Why the other parties should stand
Deflecting ourselves from our own traditions is exactly what terrorists want
Seeing the Prime Minister and the Leader of Her Majesty’s opposition walking up to the small Baptist church in Leigh in Sea, each carrying a bouquet of flowers and each suitably sombre, was a brief reminder that there are moments when partisan politics can and should give way. We cannot know what the two of them talked about, but the likelihood is that they shared concern for the family of the slaughtered Sir David Amess, and they probably exchanged a couple of anecdotes about the former MP. One thing that has become clear is that he was extraordinarily well liked, not in a superficial way, but due to his actions over his thirty-five year career. Pretty much everybody has a story to tell, and they are about Sir David’s service, his beliefs, his treatment of those deemed his social inferiors, his sheer hard work and commitment to his constituents and his constituency.
One other thing that may well have come up, is the brute fact of the upcoming by-election. Sir David will have his shield in Parliament, but the job of representation of the people of Southend must continue. When we die, the waters close very fast in order that life continue, as it must.
The decision of the Labour Party, swiftly followed by the Liberal Democrats, the Greens and Reform UK not to run in the forthcoming by-election, though in certain ways understandable, is wrong in principle. If we are to take at face value the statements made across politics that we will never allow extremists to win, or change us, then why do we do precisely that?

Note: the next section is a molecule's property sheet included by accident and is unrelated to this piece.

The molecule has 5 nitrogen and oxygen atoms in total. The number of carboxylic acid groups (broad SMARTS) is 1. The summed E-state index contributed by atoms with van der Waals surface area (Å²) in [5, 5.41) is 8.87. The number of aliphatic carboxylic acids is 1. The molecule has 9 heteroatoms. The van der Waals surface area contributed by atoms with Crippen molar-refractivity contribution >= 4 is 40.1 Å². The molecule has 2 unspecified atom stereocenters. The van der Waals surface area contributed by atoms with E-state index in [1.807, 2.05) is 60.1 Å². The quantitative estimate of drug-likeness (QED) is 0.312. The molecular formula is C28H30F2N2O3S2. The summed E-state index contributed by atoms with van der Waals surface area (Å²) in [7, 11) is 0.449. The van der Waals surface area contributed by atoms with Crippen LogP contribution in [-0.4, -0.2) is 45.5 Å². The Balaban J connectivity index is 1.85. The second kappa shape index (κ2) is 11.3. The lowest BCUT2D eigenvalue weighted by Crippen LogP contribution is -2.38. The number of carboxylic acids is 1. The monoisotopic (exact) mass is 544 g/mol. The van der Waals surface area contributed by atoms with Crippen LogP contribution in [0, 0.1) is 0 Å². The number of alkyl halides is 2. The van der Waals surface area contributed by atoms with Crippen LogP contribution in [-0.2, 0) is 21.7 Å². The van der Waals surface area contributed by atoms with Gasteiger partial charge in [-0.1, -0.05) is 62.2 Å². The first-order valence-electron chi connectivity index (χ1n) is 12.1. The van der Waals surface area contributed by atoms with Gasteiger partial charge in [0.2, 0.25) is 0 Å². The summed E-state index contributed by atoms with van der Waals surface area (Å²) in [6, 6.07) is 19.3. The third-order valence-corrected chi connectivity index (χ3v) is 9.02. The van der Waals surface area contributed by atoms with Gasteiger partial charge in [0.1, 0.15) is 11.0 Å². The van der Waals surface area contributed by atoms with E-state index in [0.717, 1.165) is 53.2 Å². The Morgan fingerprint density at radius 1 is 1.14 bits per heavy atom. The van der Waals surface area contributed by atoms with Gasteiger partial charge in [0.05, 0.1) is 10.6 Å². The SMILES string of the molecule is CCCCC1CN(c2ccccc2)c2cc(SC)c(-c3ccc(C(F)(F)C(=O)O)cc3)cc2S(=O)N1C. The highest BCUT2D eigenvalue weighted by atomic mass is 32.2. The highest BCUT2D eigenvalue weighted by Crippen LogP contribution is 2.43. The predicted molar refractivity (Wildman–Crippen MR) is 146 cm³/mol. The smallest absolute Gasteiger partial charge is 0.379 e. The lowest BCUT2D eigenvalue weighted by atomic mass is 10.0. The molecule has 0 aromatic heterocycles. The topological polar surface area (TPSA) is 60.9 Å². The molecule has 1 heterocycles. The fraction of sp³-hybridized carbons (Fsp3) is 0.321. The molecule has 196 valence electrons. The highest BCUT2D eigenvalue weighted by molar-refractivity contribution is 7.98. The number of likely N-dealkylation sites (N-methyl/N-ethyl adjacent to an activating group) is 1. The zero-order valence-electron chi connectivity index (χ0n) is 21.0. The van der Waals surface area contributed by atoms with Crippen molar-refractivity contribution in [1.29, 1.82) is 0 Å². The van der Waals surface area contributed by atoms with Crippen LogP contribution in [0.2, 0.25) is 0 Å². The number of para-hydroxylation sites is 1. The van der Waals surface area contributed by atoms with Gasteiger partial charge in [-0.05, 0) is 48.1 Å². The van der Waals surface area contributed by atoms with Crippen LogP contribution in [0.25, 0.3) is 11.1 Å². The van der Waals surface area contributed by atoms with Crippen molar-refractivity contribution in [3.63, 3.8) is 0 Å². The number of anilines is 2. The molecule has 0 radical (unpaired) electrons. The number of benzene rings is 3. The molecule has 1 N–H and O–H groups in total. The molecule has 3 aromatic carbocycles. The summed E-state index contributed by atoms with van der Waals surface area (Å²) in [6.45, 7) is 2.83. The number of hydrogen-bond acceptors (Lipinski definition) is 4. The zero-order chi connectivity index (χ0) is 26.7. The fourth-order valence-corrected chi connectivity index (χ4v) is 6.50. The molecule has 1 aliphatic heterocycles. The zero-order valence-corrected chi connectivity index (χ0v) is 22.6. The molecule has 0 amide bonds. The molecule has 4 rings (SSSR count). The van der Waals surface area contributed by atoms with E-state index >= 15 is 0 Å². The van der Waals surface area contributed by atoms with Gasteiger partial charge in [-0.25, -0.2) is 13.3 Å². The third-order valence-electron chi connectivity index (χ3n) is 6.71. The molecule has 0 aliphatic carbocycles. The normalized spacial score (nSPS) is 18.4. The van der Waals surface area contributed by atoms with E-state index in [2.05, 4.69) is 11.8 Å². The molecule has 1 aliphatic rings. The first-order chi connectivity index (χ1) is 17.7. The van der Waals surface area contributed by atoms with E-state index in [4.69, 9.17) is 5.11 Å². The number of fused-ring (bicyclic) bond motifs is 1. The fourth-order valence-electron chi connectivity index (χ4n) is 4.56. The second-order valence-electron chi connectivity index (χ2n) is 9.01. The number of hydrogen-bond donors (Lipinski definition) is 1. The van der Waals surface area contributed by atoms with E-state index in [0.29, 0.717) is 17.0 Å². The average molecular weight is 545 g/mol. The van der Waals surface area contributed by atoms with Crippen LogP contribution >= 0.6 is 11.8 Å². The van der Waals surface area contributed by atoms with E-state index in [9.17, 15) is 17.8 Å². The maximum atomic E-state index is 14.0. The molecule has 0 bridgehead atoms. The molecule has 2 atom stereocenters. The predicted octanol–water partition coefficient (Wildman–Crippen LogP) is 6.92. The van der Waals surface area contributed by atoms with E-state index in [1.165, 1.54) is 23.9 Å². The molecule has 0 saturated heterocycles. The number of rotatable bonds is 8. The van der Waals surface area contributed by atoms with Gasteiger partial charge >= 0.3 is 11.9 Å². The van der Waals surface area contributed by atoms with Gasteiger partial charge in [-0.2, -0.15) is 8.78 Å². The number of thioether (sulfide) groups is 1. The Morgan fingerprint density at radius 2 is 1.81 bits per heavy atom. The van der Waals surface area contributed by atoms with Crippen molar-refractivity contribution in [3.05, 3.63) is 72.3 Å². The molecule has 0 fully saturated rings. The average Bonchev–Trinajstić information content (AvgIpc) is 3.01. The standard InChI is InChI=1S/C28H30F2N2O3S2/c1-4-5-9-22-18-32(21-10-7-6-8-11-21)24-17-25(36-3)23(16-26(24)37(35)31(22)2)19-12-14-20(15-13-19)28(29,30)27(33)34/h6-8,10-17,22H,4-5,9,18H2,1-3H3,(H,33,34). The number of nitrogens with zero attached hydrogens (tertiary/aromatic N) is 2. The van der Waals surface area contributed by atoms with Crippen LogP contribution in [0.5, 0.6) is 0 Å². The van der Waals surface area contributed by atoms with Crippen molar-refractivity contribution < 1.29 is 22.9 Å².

Terrorism is about changing society itself
In 1990, after the assassination of the Conservative MP Ian Gow, only seven years after the Brighton bomb, all parties contested the Eastbourne by-election. To the surprise of many surprise (not least Mrs Thatcher, for whose premiership the by-election turned out to be a tolling bell), the Liberal Democrats won the seat. There was no thought that opposition parties would stand aside. Though at the time Anne Widdecombe voiced harsh criticism (“Bellotti [the Lib Dem winner of that by-election] is the innocent beneficiary of murder. I suspect that last night as the Liberal Democrats were toasting their success, in its hideouts the IRA were doing the same thing”), hers was an individual and rare voice.
The new precedent was set after the murder of Jo Cox just before the referendum in 2016, when the Tories, Lib Dems and UKIP declined to campaign. But just because a precedent has been set (and in very different circumstances) does not mean that it should be followed.
Cox’s murderer Thomas Mair was receiving treatment for mental illness, though his immersion in the nether world of hard right, Nazi and white supremacist ideology was clearly his motivation. With Rashana Chaoudray, who attempted to kill Labour MP Stephen Timms, it was a clear and proud Islamist position that drove her.
As we learn more, it seems that this awful case is the same.
Does anybody seriously believe that either of these extremisms are about changing who the representative is in any given constituency? No, but terrorism is about changing society itself. Those who argue that to contest this by-election would be to give in to terrorists have it the wrong way round. Deflecting ourselves from our own traditions, and scurrying around in fear, is exactly what they want.